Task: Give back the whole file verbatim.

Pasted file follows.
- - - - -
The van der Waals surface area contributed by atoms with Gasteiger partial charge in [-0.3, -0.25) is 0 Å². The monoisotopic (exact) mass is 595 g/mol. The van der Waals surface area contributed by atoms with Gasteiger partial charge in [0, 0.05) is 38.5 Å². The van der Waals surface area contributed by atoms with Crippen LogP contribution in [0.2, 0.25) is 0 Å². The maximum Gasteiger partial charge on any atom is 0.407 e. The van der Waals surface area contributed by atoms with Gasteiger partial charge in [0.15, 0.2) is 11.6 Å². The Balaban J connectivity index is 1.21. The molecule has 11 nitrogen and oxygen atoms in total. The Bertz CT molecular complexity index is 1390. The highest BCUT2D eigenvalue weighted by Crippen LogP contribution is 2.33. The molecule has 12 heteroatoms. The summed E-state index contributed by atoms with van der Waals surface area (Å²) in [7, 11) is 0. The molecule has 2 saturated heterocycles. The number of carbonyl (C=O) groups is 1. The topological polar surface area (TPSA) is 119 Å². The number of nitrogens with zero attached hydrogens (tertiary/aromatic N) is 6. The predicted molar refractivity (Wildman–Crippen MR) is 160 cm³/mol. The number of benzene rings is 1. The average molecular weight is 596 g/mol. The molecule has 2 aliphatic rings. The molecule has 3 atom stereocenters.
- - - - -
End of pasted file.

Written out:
The van der Waals surface area contributed by atoms with Gasteiger partial charge in [-0.3, -0.25) is 0 Å². The monoisotopic (exact) mass is 595 g/mol. The van der Waals surface area contributed by atoms with Gasteiger partial charge in [0, 0.05) is 38.5 Å². The van der Waals surface area contributed by atoms with Crippen LogP contribution in [0.2, 0.25) is 0 Å². The maximum Gasteiger partial charge on any atom is 0.407 e. The van der Waals surface area contributed by atoms with Gasteiger partial charge in [0.15, 0.2) is 11.6 Å². The Balaban J connectivity index is 1.21. The molecule has 11 nitrogen and oxygen atoms in total. The Bertz CT molecular complexity index is 1390. The highest BCUT2D eigenvalue weighted by Crippen LogP contribution is 2.33. The molecule has 12 heteroatoms. The summed E-state index contributed by atoms with van der Waals surface area (Å²) in [7, 11) is 0. The molecule has 2 saturated heterocycles. The number of carbonyl (C=O) groups is 1. The topological polar surface area (TPSA) is 119 Å². The number of nitrogens with zero attached hydrogens (tertiary/aromatic N) is 6. The predicted molar refractivity (Wildman–Crippen MR) is 160 cm³/mol. The number of benzene rings is 1. The average molecular weight is 596 g/mol. The molecule has 2 aliphatic rings. The molecule has 3 atom stereocenters.